No-till drilling is a widely-accepted method for seeding cover crops. In many cases, it is the preferred method due to the numerous benefits it provides. Cover crops are typically drilled immediately after the cash crop is harvested. No-till drills, often used in conservation tillage systems, are designed to plant directly into heavy crop residue.
Drilling is considered one of the best and most accurate ways to successfully seed cover crops. Studies show cover crops planted with a no-till drill often result in a better stand, which maximizes cover crop benefits. With accurate metering, distribution, depth, spacing, and placement of seed, no-till drills offer uniform seed placement and excellent seed-to-soil contact, which leads to a high cover crop establishment rate. Good seed-to-soil contact is also important for fast, consistent emergence. Drilled cover crops can produce denser stands more quickly than other methods, which helps with weed suppression. Drilling also generally uses less seed than other cover crop seeding methods.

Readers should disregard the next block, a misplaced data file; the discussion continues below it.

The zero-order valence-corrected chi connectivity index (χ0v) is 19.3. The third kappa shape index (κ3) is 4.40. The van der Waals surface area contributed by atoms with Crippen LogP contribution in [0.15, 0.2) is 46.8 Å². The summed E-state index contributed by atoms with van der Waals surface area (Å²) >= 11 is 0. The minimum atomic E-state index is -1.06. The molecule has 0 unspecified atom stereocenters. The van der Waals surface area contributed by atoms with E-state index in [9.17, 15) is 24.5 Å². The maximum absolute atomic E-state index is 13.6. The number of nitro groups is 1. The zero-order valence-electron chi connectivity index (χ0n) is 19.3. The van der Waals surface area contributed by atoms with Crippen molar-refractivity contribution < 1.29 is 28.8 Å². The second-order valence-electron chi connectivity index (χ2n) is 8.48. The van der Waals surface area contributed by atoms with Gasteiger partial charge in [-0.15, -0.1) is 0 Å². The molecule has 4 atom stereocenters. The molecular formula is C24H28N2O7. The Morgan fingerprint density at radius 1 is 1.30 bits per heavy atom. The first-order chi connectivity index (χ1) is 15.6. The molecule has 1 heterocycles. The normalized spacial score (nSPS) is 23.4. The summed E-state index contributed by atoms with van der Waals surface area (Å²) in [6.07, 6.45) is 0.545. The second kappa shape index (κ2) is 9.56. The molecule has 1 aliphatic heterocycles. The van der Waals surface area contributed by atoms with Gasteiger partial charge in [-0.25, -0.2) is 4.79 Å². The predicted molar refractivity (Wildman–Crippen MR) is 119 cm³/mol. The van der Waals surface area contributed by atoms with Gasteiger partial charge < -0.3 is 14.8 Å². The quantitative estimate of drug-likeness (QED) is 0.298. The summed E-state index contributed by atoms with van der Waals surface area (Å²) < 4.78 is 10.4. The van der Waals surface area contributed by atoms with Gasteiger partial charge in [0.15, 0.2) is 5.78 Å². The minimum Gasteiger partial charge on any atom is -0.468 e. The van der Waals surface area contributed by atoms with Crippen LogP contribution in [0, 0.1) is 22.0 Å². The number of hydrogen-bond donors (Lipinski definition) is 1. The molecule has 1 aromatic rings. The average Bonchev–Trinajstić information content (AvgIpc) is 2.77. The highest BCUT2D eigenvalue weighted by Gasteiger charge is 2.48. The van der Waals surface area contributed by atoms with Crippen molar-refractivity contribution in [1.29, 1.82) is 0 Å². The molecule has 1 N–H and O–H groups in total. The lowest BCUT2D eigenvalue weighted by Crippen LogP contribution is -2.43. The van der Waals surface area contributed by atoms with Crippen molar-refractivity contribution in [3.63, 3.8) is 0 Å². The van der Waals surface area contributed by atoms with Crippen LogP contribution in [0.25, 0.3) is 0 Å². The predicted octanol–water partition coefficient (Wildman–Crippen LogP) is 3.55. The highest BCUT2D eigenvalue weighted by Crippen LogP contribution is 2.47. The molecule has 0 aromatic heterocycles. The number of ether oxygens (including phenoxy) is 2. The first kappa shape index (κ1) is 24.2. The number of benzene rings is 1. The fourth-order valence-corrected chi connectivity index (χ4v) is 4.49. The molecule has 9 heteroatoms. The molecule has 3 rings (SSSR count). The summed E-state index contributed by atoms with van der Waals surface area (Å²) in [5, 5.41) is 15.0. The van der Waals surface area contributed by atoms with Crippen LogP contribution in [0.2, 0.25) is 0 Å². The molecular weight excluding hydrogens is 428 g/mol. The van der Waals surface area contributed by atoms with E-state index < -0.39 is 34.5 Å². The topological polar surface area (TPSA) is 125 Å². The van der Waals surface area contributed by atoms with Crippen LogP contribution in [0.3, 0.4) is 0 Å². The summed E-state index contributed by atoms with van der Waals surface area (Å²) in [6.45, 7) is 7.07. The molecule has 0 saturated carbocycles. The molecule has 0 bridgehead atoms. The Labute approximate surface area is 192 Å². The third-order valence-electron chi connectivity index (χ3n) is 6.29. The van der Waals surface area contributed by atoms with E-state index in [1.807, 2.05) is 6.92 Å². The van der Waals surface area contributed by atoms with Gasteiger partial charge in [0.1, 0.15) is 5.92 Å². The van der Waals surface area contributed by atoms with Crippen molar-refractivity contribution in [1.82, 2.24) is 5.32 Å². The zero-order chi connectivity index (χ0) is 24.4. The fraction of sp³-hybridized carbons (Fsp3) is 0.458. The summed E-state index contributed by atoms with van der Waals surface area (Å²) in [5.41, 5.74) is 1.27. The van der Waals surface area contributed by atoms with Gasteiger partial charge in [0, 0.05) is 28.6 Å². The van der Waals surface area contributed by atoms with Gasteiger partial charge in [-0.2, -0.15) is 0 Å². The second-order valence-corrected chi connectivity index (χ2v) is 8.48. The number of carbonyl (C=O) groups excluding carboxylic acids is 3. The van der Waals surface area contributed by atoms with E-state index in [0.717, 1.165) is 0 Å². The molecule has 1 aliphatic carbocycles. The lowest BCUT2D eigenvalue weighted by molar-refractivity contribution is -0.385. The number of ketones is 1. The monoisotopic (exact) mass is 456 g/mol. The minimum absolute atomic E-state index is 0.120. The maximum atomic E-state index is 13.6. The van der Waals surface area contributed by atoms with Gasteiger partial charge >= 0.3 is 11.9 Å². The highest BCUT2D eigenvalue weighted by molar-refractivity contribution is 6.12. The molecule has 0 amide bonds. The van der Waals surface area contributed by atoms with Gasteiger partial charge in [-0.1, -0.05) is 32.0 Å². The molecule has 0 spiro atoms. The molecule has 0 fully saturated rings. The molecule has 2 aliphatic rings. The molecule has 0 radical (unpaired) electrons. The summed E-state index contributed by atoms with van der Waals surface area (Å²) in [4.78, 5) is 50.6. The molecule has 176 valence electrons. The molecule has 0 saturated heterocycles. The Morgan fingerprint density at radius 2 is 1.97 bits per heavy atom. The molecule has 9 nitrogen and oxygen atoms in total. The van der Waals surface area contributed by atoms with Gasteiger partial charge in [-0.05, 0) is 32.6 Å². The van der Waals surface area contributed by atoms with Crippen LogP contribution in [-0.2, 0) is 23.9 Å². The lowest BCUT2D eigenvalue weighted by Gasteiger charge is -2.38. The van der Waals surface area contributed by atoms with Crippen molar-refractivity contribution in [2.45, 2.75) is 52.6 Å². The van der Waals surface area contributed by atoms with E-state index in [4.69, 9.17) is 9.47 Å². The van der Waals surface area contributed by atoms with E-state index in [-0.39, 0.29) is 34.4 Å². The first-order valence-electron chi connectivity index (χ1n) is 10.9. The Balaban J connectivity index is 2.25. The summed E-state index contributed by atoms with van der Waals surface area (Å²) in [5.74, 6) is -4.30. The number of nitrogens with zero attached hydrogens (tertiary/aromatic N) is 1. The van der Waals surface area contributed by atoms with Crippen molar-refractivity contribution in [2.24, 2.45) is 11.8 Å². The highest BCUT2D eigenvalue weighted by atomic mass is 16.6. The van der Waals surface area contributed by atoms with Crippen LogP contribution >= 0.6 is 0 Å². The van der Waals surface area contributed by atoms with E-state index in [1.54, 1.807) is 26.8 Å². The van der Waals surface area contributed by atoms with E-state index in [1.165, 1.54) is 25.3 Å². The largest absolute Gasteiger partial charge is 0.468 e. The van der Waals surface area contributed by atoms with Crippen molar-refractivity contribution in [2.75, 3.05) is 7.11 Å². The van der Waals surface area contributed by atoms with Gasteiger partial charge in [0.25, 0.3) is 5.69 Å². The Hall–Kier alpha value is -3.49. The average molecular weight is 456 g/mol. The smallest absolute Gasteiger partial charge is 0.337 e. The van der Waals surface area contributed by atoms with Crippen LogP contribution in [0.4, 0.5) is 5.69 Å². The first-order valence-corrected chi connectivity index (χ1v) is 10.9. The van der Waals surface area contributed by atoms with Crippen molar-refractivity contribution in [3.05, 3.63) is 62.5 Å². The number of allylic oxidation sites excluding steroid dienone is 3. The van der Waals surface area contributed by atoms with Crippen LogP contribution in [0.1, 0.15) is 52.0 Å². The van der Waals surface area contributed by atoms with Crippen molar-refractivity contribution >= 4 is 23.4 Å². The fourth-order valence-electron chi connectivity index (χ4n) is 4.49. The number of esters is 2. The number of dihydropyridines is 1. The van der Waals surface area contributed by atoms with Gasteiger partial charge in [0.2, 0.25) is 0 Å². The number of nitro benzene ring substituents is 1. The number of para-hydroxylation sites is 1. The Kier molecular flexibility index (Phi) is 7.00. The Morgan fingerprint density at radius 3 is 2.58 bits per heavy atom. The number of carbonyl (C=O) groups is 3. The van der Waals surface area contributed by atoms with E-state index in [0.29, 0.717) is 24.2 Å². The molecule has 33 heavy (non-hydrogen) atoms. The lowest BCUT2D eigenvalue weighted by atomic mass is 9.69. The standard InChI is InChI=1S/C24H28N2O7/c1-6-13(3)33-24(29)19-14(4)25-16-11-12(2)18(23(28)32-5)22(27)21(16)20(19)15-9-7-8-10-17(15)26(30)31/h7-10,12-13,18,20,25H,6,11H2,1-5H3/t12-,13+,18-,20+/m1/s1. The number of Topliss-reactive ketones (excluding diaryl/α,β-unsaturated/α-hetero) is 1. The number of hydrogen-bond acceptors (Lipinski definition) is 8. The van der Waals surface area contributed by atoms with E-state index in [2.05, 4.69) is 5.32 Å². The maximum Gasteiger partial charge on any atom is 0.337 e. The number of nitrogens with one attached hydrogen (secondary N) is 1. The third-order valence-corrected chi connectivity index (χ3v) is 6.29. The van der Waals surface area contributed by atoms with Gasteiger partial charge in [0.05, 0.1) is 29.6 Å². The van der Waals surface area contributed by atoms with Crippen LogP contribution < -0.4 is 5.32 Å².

Tips for Drilling Cover Crops
- Drilling cover crops is an effective method for most cover crop varieties, including small-seeded species.
- Depth control should be properly set! Set the depth control for the optimum depth of the seed, but monitor closely to ensure the maximum depth isn’t exceeded. When drilling cover crop mixes, consider goals for the cover crops, and set the depth to the species that will best address those needs.
- It is very important to calibrate the drill, as well. Refer to the owner’s manual or consult a local equipment dealer for proper seeding rates.
- Cover crops must be drilled after harvest is complete. Due to a smaller planting window, consider planting earlier-maturing cash crop hybrids to allow more time for planting and establishment.
- Avoid drilling cover crops in wet soil.